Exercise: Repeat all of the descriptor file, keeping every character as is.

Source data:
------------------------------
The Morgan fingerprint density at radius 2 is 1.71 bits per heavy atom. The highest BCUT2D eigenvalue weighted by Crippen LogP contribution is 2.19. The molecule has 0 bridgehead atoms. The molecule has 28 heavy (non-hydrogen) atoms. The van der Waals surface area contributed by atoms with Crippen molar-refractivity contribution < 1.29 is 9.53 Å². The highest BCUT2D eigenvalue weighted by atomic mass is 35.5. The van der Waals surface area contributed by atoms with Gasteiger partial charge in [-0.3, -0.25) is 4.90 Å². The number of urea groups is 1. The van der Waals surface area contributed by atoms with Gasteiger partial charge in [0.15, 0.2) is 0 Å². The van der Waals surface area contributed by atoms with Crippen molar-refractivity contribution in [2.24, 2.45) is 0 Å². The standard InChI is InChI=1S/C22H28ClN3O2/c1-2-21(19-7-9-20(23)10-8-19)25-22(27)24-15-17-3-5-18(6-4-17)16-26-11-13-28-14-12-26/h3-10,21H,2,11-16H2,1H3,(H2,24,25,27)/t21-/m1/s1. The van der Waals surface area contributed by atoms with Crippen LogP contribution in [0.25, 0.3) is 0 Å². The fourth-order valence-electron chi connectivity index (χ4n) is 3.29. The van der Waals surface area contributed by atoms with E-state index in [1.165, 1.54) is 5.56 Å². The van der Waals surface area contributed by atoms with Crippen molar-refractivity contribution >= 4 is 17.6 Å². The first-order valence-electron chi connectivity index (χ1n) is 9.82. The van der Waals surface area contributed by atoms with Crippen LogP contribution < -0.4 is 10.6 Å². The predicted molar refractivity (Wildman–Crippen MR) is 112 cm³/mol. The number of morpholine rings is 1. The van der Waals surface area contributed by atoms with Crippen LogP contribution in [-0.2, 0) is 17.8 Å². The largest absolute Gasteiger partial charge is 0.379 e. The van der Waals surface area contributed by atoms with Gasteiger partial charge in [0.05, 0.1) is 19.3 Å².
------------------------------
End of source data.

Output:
The Morgan fingerprint density at radius 2 is 1.71 bits per heavy atom. The highest BCUT2D eigenvalue weighted by Crippen LogP contribution is 2.19. The molecule has 0 bridgehead atoms. The molecule has 28 heavy (non-hydrogen) atoms. The van der Waals surface area contributed by atoms with Crippen molar-refractivity contribution < 1.29 is 9.53 Å². The highest BCUT2D eigenvalue weighted by atomic mass is 35.5. The van der Waals surface area contributed by atoms with Gasteiger partial charge in [-0.3, -0.25) is 4.90 Å². The number of urea groups is 1. The van der Waals surface area contributed by atoms with Gasteiger partial charge in [0.15, 0.2) is 0 Å². The van der Waals surface area contributed by atoms with Crippen molar-refractivity contribution in [2.24, 2.45) is 0 Å². The standard InChI is InChI=1S/C22H28ClN3O2/c1-2-21(19-7-9-20(23)10-8-19)25-22(27)24-15-17-3-5-18(6-4-17)16-26-11-13-28-14-12-26/h3-10,21H,2,11-16H2,1H3,(H2,24,25,27)/t21-/m1/s1. The van der Waals surface area contributed by atoms with Crippen LogP contribution in [0.25, 0.3) is 0 Å². The fourth-order valence-electron chi connectivity index (χ4n) is 3.29. The van der Waals surface area contributed by atoms with E-state index in [1.165, 1.54) is 5.56 Å². The van der Waals surface area contributed by atoms with Crippen molar-refractivity contribution >= 4 is 17.6 Å². The first-order valence-electron chi connectivity index (χ1n) is 9.82. The van der Waals surface area contributed by atoms with Crippen LogP contribution < -0.4 is 10.6 Å². The predicted molar refractivity (Wildman–Crippen MR) is 112 cm³/mol. The number of morpholine rings is 1. The van der Waals surface area contributed by atoms with Crippen LogP contribution in [-0.2, 0) is 17.8 Å². The largest absolute Gasteiger partial charge is 0.379 e. The van der Waals surface area contributed by atoms with Gasteiger partial charge in [0.05, 0.1) is 19.3 Å².